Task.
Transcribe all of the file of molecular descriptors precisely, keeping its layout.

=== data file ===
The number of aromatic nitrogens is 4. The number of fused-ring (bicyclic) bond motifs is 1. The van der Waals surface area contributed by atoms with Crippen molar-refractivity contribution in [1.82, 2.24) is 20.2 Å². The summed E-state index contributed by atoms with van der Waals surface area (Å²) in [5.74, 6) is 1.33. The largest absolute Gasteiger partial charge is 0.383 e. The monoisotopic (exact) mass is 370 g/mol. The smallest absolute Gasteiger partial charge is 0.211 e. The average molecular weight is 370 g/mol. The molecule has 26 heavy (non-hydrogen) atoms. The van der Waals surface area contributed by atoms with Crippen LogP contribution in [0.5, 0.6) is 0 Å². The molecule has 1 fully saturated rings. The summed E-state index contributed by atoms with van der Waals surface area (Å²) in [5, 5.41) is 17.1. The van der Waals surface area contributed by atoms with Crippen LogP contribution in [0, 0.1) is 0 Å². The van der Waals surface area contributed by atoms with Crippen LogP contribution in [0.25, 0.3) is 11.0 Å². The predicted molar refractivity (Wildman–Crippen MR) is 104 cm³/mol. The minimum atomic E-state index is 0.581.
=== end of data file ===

The number of aromatic nitrogens is 4. The number of fused-ring (bicyclic) bond motifs is 1. The van der Waals surface area contributed by atoms with Crippen molar-refractivity contribution in [1.82, 2.24) is 20.2 Å². The summed E-state index contributed by atoms with van der Waals surface area (Å²) in [5.74, 6) is 1.33. The largest absolute Gasteiger partial charge is 0.383 e. The monoisotopic (exact) mass is 370 g/mol. The smallest absolute Gasteiger partial charge is 0.211 e. The average molecular weight is 370 g/mol. The molecule has 26 heavy (non-hydrogen) atoms. The van der Waals surface area contributed by atoms with Crippen LogP contribution in [0.5, 0.6) is 0 Å². The molecule has 1 fully saturated rings. The summed E-state index contributed by atoms with van der Waals surface area (Å²) in [5, 5.41) is 17.1. The van der Waals surface area contributed by atoms with Crippen LogP contribution in [0, 0.1) is 0 Å². The van der Waals surface area contributed by atoms with Crippen LogP contribution in [0.25, 0.3) is 11.0 Å². The predicted molar refractivity (Wildman–Crippen MR) is 104 cm³/mol. The minimum atomic E-state index is 0.581.